Sport and Trophy Hunting Is Not ConservationPosted by Alexis Braun, ALDF Litigation Clerk on January 29, 2014
On January 11, the Dallas Safari Club auctioned off a permit to hunt a black rhino in Namibia. The Club wants us to believe that the killing of a critically endangered black rhino for sport is really an act of conservation. However, the individual who won the auction will soon travel to Namibia and shoot and watch die a member of an endangered species. After a taxidermist has stuffed the rhino, this individual will attempt to import the rhino—now called a trophy—back into the United States to serve as an ego booster, conversation starter, and furniture piece. If this doesn’t feel like conservation to you, it’s because it’s not.
There are an estimated 5,055 black rhinos worldwide, 1,800 of which live in Namibia. This represents a decline of about 96 percent over the last century. A related subspecies, the western black rhino, was declared extinct in 2011. In 2004, the Convention on International Trade in Endangered Species (CITES) gave Namibia permission to hunt up to five male black rhinos a year, but the permit auctioned in Dallas was the first such permit to be sold outside of Namibia.
The Club justified the auction of the permit of this critically endangered species by promising that the money raised would go towards supporting black rhino conservation efforts in Namibia. The government of Namibia guaranteed that only a senior male rhino that was post-reproductive age would be hunted. The Club’s Executive Director Ben Carter publicly stated: “First and foremost, this is about saving the black rhino.”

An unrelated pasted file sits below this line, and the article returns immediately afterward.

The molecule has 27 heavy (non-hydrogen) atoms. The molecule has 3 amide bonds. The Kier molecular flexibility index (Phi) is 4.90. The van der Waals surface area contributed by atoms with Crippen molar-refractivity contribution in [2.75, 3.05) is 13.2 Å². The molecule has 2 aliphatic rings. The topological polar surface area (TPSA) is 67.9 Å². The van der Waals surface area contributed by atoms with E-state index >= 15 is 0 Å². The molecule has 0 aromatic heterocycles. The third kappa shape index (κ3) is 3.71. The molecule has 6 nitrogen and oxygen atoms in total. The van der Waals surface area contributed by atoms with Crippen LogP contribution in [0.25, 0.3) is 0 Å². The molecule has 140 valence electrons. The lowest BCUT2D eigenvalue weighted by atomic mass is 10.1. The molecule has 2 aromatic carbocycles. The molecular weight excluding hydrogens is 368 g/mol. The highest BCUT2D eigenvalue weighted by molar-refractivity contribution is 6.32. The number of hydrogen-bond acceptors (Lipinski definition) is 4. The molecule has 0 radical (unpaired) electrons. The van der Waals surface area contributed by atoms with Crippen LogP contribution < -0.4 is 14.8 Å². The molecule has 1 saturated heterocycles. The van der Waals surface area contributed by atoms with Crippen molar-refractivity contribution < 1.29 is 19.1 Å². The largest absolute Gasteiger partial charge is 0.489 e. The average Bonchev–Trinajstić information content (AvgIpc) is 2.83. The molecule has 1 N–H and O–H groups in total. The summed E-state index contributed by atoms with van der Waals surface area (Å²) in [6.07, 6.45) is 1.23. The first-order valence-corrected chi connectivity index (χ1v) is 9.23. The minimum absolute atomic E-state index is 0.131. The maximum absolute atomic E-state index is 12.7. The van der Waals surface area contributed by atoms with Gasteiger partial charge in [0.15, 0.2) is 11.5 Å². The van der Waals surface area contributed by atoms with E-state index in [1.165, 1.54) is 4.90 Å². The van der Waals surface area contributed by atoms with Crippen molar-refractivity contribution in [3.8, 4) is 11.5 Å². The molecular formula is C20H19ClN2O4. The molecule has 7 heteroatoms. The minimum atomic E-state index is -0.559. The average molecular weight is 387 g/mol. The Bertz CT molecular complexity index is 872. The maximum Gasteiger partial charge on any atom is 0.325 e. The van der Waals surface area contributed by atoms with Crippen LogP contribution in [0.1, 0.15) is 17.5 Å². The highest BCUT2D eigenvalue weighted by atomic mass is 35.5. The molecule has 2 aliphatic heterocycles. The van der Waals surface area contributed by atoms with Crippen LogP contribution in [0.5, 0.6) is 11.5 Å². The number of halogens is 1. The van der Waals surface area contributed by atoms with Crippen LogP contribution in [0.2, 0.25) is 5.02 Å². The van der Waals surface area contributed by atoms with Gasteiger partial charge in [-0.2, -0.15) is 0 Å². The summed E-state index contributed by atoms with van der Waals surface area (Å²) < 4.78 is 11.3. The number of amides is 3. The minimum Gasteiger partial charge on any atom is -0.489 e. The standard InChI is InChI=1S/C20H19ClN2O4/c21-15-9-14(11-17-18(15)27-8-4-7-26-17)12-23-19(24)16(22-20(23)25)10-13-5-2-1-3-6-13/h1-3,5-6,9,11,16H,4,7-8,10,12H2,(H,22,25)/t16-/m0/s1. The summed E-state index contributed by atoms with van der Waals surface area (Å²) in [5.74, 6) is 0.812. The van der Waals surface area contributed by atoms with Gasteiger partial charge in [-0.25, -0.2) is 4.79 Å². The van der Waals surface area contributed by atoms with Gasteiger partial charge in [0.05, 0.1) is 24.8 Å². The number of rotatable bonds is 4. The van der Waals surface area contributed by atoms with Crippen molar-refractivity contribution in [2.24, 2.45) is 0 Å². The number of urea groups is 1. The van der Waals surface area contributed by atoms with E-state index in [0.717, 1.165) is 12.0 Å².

The Club had publicly predicted that the auction could raise as much as one million dollars for rhino conservation in Namibia, but the winning bid totaled only $350,000.
Some have publicly supported the Club’s actions, including Dr. Rosie Cooney of the IUCN, who wrote: “Capitalizing on the humane demise of a post reproductive animal in order to produce tangible benefits for the conservation of its species is a sound strategy of strong support.”
Thankfully, others have come forward to condemn the actions of the Club. After the Club announced its plans to auction off the permit in late 2012, over 25,000 people signed a Change.org petition asking the Club to cancel the auction. Bob Barker, Wayne Pacelle of the Humane Society of the United States, Jeff Flocken of the International Fund for Animal Welfare, and ALDF’s own executive director Stephen Wells all criticized the auction as contrary to conservation efforts.
The Dallas Safari Club would like us to see what they do as conservation. What it comes down to, though, is that trophy hunters kill animals for fun, for sport, for entertainment, for a hobby. That is not conservation.